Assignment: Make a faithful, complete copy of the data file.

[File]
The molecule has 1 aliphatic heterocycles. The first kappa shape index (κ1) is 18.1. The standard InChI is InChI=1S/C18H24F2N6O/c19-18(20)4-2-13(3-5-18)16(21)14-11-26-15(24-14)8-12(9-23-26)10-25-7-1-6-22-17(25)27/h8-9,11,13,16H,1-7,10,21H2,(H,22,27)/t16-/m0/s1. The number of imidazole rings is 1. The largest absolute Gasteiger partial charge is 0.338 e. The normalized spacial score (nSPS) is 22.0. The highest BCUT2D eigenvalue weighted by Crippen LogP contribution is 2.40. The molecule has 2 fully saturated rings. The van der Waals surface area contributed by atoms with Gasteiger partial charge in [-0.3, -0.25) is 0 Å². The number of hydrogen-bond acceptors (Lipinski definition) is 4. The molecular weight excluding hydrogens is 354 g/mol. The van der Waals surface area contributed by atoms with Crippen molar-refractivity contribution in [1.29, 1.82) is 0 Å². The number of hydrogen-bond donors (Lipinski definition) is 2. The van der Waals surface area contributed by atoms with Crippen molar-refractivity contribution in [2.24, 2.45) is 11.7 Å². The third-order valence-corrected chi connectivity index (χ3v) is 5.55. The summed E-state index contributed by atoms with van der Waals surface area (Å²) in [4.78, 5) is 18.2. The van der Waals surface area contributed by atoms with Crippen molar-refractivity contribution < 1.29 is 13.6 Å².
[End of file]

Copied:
The molecule has 1 aliphatic heterocycles. The first kappa shape index (κ1) is 18.1. The standard InChI is InChI=1S/C18H24F2N6O/c19-18(20)4-2-13(3-5-18)16(21)14-11-26-15(24-14)8-12(9-23-26)10-25-7-1-6-22-17(25)27/h8-9,11,13,16H,1-7,10,21H2,(H,22,27)/t16-/m0/s1. The number of imidazole rings is 1. The largest absolute Gasteiger partial charge is 0.338 e. The normalized spacial score (nSPS) is 22.0. The highest BCUT2D eigenvalue weighted by Crippen LogP contribution is 2.40. The molecule has 2 fully saturated rings. The van der Waals surface area contributed by atoms with Gasteiger partial charge in [-0.3, -0.25) is 0 Å². The number of hydrogen-bond acceptors (Lipinski definition) is 4. The molecular weight excluding hydrogens is 354 g/mol. The van der Waals surface area contributed by atoms with Crippen molar-refractivity contribution in [1.29, 1.82) is 0 Å². The number of hydrogen-bond donors (Lipinski definition) is 2. The van der Waals surface area contributed by atoms with Crippen molar-refractivity contribution in [2.24, 2.45) is 11.7 Å². The third-order valence-corrected chi connectivity index (χ3v) is 5.55. The summed E-state index contributed by atoms with van der Waals surface area (Å²) in [4.78, 5) is 18.2. The van der Waals surface area contributed by atoms with Crippen molar-refractivity contribution < 1.29 is 13.6 Å².